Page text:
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Montevideo, December 8th 2016 - 18:09 UTC

The Falklands are resourceful and will adapt to changing logistics say industry sources

Wednesday, December 21st 2011 - 17:24 UTC
Full article 55 comments
Cheryl Roberts, chair of the Falkland Islands Fishing Companies Association Cheryl Roberts, chair of the Falkland Islands Fishing Companies Association

Reacting to the news this week that all Mercosur member countries had agreed to close their ports to ships flying the Falkland Islands flag, Cheryl Roberts, chair of the Falkland Islands Fishing Companies Association, stated that: “It is still too early to say exactly what the effect might be, whilst obviously disappointing we are now working to find solutions to minimise any potential impacts, both operational and economic, of the recent decision.

Logistically there are always alternative ways to operate. Access especially to Uruguayan ports has been convenient in the past but with operational planning and working together as an Association there are ways around it and solutions.”

Cheryl Roberts added that “from the earliest days of settlement the Falkland Islanders have above all been resourceful, we have overcome inconvenience and difficulties in the past and are used to dealing with extended supply lines, we certainly won’t be letting this attempted blockade effect our rights to do business and manage our own economy, fisheries or ship registry”

Councillors Jan Cheek and Richard Sawle, on Falkland Islands radio, expressed similar sentiments earlier in the week to the initial decision of Uruguay to ban Falkland flagged vessels.

MLA Jan Cheek commented: “It is extremely disappointing given the overall good relationship we’ve had with Uruguay for many, many years from the earliest days when we had the shipping link there and we have managed to retain that relationship even when there wasn’t a direct passenger or cargo link through there. It’s extremely disappointing that whatever they may say to the contrary it appears that they’ve let pressure from their neighbour influence them in this. They will be losing quite a lot of business but that will force us to bring that work, transhipping as well as the dockings, here. Whilst we can’t do the major dockings here, we could certainly do more of the work and supply here. “

MLA Richard Sawle added: “It is interesting to note that the opposition in Uruguay has been extremely critical of (President) Mujica and I think that’s absolutely right. The other interesting thing that came out of it was that Uruguay believes that it stands to lose significant business. I would say, well let’s try and bring that business here. Let’s try and make it happen fairly soon and fairly quickly. It reduces the threat to our fishing business and I think we need to try and work on that.”

Cheryl Roberts also expanded: “we will obviously have to look for different ports and we’ll have to take different routes for our vessels. There is a lot of the Falkland’s fleet, and Spanish fleet, that use the ports of Uruguay to lay up vessels in between seasons, so it is going to have some effect on the bottom line of each company because we’re going to perhaps have to travel directly back to Vigo instead of stopping in Uruguay as we do at the moment. So yes, it will have an effect but we can’t say how much at this present time, there is a balance of port costs, transit costs and fish sales that are different for each port.”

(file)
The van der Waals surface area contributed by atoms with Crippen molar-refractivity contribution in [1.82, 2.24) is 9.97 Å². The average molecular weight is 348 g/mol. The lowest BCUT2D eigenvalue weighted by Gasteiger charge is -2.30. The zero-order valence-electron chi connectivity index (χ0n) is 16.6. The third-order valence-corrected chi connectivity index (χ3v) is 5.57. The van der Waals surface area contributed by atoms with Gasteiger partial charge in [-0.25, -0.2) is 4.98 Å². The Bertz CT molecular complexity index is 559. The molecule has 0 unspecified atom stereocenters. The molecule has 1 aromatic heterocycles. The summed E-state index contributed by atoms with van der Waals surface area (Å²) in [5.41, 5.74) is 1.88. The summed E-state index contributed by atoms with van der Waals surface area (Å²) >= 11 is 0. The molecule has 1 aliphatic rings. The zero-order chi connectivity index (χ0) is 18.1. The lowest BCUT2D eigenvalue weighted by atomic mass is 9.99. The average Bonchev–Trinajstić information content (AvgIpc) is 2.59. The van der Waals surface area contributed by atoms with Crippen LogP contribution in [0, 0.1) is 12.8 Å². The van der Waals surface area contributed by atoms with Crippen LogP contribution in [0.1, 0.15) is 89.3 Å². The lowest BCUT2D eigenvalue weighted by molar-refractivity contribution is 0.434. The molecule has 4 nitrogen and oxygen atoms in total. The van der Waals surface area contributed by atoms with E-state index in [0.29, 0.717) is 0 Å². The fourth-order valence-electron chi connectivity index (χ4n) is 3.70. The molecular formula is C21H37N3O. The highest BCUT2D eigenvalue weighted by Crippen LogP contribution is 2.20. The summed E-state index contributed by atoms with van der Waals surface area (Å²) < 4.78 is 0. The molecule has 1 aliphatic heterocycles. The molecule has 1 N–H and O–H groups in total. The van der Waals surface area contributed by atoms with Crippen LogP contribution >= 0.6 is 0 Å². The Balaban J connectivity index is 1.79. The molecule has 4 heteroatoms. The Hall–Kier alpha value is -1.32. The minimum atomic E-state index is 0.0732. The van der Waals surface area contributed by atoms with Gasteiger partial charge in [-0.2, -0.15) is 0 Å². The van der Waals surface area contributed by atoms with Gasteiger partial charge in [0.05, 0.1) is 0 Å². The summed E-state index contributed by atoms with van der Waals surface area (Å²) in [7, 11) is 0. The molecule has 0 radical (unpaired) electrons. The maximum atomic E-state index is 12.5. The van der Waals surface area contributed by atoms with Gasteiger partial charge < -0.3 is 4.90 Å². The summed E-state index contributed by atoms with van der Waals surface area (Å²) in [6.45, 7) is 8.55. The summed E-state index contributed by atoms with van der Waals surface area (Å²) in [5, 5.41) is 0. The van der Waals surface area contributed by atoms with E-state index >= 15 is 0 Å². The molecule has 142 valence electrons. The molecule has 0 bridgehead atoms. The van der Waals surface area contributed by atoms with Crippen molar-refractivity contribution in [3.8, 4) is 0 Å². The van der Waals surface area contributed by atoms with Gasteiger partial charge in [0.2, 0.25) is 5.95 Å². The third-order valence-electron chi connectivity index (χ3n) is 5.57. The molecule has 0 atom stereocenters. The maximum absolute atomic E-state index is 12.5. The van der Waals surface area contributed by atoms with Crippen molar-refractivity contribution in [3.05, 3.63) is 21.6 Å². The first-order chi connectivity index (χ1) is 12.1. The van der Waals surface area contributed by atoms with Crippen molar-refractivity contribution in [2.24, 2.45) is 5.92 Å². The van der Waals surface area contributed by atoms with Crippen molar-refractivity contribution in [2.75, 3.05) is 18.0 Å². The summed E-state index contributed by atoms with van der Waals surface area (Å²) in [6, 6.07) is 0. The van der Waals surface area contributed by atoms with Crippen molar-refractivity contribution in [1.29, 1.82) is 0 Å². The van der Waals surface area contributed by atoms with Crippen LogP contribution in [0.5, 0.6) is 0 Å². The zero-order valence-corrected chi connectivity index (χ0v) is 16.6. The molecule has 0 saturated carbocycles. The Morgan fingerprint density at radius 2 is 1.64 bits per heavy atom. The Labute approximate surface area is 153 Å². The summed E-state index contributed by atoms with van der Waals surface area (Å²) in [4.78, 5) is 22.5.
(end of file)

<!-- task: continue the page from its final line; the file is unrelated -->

When asked on the potential to develop port facilities in the Falklands to serve the needs of industry, Cheryl Roberts commented “I think that’s something that obviously does need to be addressed and it is something that is an on-going discussion with government and with the fishing companies on new port facilities, we’ve been discussing possibilities for quite some time and yes, we do need to look into that and we will continue to look into it.”

Historically Montevideo, Uruguay, has been the main port that vessels operating in the licensed Falkland fishery have utilised and Brazil has not formerly been utilised. Facilities for transhipment of frozen cargoes already exist and are utilised in the Falkland Islands, whilst with fore-planning vessels can be re-supplied in the Islands and routine maintenance and dry-dockings can be re-scheduled elsewhere.

It would seem that the main impact would be to unforeseen damage and repairs when the unavailability of adjacent ports with ship-yard facilities could increase logistical difficulties and vessel down-time if facilities cannot be expanded locally.

By Grant Munro – SeAledPR - Stanley

 

Top Comments

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  • Marcos Alejandro

    Looking at the picture of Cheryl Roberts glasses above I can clearly see why these Brits are so confused.
    Dear Cheryl you are in Argentina, South America, UK is far away in Europe, 14000km to be exact.

    Dec 21st, 2011 - 05:43 pm 0
  • saphira

    You are a silly boy

    Dec 21st, 2011 - 05:48 pm 0
  • Great Britain

    Dear Argentina,

    They're not yours and there's nothing you can do about it, not through the ICJ, not through this ridiculous (flawed) embargo, and not militarily.

    What tends to happen in countries with a dark history of dictatorial rule is that when things go wrong economically they tend to need a scapegoat, in this case it is the huge oil reserves under the Falklands continental shelf.

    There's nothing you can do about it, nothing.

    So instead of finding scapegoats how about focusing on your domestic problems, that way you won't waste your time.

    Dec 21st, 2011 - 05:53 pm 0
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